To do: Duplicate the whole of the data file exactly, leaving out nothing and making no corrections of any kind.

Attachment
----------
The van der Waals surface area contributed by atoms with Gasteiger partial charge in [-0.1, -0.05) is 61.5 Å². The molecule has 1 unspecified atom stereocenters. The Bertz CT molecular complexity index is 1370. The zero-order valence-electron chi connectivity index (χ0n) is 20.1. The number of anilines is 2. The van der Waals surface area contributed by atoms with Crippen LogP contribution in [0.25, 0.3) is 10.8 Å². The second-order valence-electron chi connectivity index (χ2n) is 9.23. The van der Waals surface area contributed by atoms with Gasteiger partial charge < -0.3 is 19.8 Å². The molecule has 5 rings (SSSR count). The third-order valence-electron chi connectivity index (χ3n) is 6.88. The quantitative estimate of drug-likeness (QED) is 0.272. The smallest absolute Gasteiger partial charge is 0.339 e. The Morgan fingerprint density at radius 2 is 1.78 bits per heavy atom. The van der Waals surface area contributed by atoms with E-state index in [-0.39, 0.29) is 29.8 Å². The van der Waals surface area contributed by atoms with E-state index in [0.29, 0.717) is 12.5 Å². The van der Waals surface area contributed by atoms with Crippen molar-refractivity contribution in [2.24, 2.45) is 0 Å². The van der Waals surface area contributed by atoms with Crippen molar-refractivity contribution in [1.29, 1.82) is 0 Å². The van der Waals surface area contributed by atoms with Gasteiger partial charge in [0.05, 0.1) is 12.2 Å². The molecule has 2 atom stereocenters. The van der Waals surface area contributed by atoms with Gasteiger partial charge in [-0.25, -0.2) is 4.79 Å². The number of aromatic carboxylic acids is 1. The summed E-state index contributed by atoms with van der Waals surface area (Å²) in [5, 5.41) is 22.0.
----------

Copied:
The van der Waals surface area contributed by atoms with Gasteiger partial charge in [-0.1, -0.05) is 61.5 Å². The molecule has 1 unspecified atom stereocenters. The Bertz CT molecular complexity index is 1370. The zero-order valence-electron chi connectivity index (χ0n) is 20.1. The number of anilines is 2. The van der Waals surface area contributed by atoms with Crippen LogP contribution in [0.25, 0.3) is 10.8 Å². The second-order valence-electron chi connectivity index (χ2n) is 9.23. The van der Waals surface area contributed by atoms with Gasteiger partial charge < -0.3 is 19.8 Å². The molecule has 5 rings (SSSR count). The third-order valence-electron chi connectivity index (χ3n) is 6.88. The quantitative estimate of drug-likeness (QED) is 0.272. The smallest absolute Gasteiger partial charge is 0.339 e. The Morgan fingerprint density at radius 2 is 1.78 bits per heavy atom. The van der Waals surface area contributed by atoms with E-state index in [-0.39, 0.29) is 29.8 Å². The van der Waals surface area contributed by atoms with E-state index in [0.29, 0.717) is 12.5 Å². The van der Waals surface area contributed by atoms with Crippen molar-refractivity contribution in [2.24, 2.45) is 0 Å². The van der Waals surface area contributed by atoms with Crippen molar-refractivity contribution in [1.29, 1.82) is 0 Å². The van der Waals surface area contributed by atoms with Gasteiger partial charge in [0.05, 0.1) is 12.2 Å². The molecule has 2 atom stereocenters. The van der Waals surface area contributed by atoms with Gasteiger partial charge in [-0.25, -0.2) is 4.79 Å². The number of aromatic carboxylic acids is 1. The summed E-state index contributed by atoms with van der Waals surface area (Å²) in [5, 5.41) is 22.0.